Memoirs of a Coxcomb (John Cleland)

Did you know that there is a proper word for a vain, conceited man?

Until taking ENG322: Fiction before 1832, I didn’t either.

In Memoirs of a Coxcomb, John Cleland explores masculinity and femininity. His protagonist, William Delamore (the coxcomb), is a part of the 18th century European elite. William has very few and very superficial interests: women, pleasure, and entertainment.

Although the beginning of the story sets you up for a typical boy-meets-girl, boy-loses-girl, boy-and-girl-are-reunited plotline, Memoirs of a Coxcomb fills the audience in with what the “boy”, William, experiences in his boy-loses-girl phase. When the budding coxcomb heads into the city, he finds other ways to spend his time than in looking for his love, Lydia.

I kid you not, the novel follows William and his rich male friends on their excursions to bars, brothels, parties, and other women’s houses. These excursions of young, vain, rich men are what Cleland refers to as “coxcombry”.

The book deals with gender roles and gender identity as William discovers what it means to be a “man” and what it means to be a “woman”. Often, traditional gender roles and stereotypes are slightly skewed, which is progressive for a book written in 1751.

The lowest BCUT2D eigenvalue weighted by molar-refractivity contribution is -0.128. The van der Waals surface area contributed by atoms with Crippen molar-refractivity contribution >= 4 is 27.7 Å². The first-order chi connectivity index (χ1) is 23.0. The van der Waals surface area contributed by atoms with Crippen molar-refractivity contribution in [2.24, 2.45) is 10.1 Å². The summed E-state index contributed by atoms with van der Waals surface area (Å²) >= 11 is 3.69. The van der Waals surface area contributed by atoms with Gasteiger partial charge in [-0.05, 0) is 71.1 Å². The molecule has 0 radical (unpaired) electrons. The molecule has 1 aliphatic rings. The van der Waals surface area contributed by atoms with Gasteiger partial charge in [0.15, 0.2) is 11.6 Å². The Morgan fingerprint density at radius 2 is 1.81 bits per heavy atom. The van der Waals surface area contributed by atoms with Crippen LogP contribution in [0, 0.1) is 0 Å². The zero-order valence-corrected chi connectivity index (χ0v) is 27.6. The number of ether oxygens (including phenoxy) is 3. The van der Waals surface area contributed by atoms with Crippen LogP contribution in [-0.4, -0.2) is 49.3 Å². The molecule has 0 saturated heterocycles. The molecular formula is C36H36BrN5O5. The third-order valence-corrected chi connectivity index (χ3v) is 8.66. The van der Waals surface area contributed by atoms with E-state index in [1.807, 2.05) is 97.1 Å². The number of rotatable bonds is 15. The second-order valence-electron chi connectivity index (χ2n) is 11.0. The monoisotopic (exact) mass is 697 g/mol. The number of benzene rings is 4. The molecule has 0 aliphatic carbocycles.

William encounters women who are independent, confident, and sure of themselves, and he is all the more attracted to them for those traits. It is implied that William even sleeps with many of them. On the other hand, he is usually concerned about his appearance, his and others’ emotions, and about gossip.

This novel serves as a social critique of the elite in the time period. Coxcombs did not have jobs. Instead, they would live off their inheritances that preserved their spot as a part of the upper class, and use that money to partake in pleasurable activities—very bourgeois.

Though the book was written in 1751, William and Lydia’s romance seems pretty modern to me. When they reunite at the end of the novel, all of his coxcombry is set aside. They don’t talk about the fact that William spent his time without Lydia sleeping with other women, they just get back together.

This is all well and good, but what I wonder is, does a modern form of coxcombry exist today? And nowadays are only men susceptible to coxcombry, or women, too?

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